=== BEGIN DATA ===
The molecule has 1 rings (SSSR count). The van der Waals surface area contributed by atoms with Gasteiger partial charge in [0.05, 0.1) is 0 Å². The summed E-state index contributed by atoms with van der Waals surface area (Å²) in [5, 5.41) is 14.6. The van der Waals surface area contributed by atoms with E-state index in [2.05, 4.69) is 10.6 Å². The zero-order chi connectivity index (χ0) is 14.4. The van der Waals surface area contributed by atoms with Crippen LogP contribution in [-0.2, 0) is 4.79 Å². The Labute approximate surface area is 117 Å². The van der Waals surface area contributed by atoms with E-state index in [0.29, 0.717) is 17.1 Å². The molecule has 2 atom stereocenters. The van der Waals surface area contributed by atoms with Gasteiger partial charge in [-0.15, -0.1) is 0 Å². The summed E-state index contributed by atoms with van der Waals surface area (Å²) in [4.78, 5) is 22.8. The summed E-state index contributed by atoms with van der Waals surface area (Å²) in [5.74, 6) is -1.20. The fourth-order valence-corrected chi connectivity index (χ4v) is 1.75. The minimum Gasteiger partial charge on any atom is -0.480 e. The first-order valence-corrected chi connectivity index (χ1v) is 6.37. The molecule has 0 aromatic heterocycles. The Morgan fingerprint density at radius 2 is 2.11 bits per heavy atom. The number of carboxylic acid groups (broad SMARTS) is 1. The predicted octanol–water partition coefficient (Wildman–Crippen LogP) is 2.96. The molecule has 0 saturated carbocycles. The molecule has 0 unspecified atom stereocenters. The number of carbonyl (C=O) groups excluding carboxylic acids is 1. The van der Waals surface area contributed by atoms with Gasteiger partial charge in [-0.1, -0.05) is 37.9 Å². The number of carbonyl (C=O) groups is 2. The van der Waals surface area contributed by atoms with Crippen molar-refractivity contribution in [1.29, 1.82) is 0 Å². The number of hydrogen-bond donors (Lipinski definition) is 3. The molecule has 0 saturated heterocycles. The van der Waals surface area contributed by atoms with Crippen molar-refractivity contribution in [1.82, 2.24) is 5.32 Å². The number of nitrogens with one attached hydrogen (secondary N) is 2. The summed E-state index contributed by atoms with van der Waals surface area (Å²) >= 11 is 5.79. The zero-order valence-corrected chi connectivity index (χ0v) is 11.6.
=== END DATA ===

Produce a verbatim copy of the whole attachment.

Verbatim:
The molecule has 1 rings (SSSR count). The van der Waals surface area contributed by atoms with Gasteiger partial charge in [0.05, 0.1) is 0 Å². The summed E-state index contributed by atoms with van der Waals surface area (Å²) in [5, 5.41) is 14.6. The van der Waals surface area contributed by atoms with E-state index in [2.05, 4.69) is 10.6 Å². The zero-order chi connectivity index (χ0) is 14.4. The van der Waals surface area contributed by atoms with Crippen LogP contribution in [-0.2, 0) is 4.79 Å². The Labute approximate surface area is 117 Å². The van der Waals surface area contributed by atoms with E-state index in [0.29, 0.717) is 17.1 Å². The molecule has 2 atom stereocenters. The van der Waals surface area contributed by atoms with Gasteiger partial charge in [-0.15, -0.1) is 0 Å². The summed E-state index contributed by atoms with van der Waals surface area (Å²) in [4.78, 5) is 22.8. The summed E-state index contributed by atoms with van der Waals surface area (Å²) in [5.74, 6) is -1.20. The fourth-order valence-corrected chi connectivity index (χ4v) is 1.75. The minimum Gasteiger partial charge on any atom is -0.480 e. The first-order valence-corrected chi connectivity index (χ1v) is 6.37. The molecule has 0 aromatic heterocycles. The Morgan fingerprint density at radius 2 is 2.11 bits per heavy atom. The number of carboxylic acid groups (broad SMARTS) is 1. The predicted octanol–water partition coefficient (Wildman–Crippen LogP) is 2.96. The molecule has 0 saturated carbocycles. The molecule has 0 unspecified atom stereocenters. The number of carbonyl (C=O) groups excluding carboxylic acids is 1. The van der Waals surface area contributed by atoms with Gasteiger partial charge in [-0.1, -0.05) is 37.9 Å². The number of carbonyl (C=O) groups is 2. The van der Waals surface area contributed by atoms with Crippen molar-refractivity contribution in [1.29, 1.82) is 0 Å². The number of hydrogen-bond donors (Lipinski definition) is 3. The molecule has 0 saturated heterocycles. The van der Waals surface area contributed by atoms with Crippen molar-refractivity contribution in [1.82, 2.24) is 5.32 Å². The number of nitrogens with one attached hydrogen (secondary N) is 2. The summed E-state index contributed by atoms with van der Waals surface area (Å²) >= 11 is 5.79. The zero-order valence-corrected chi connectivity index (χ0v) is 11.6.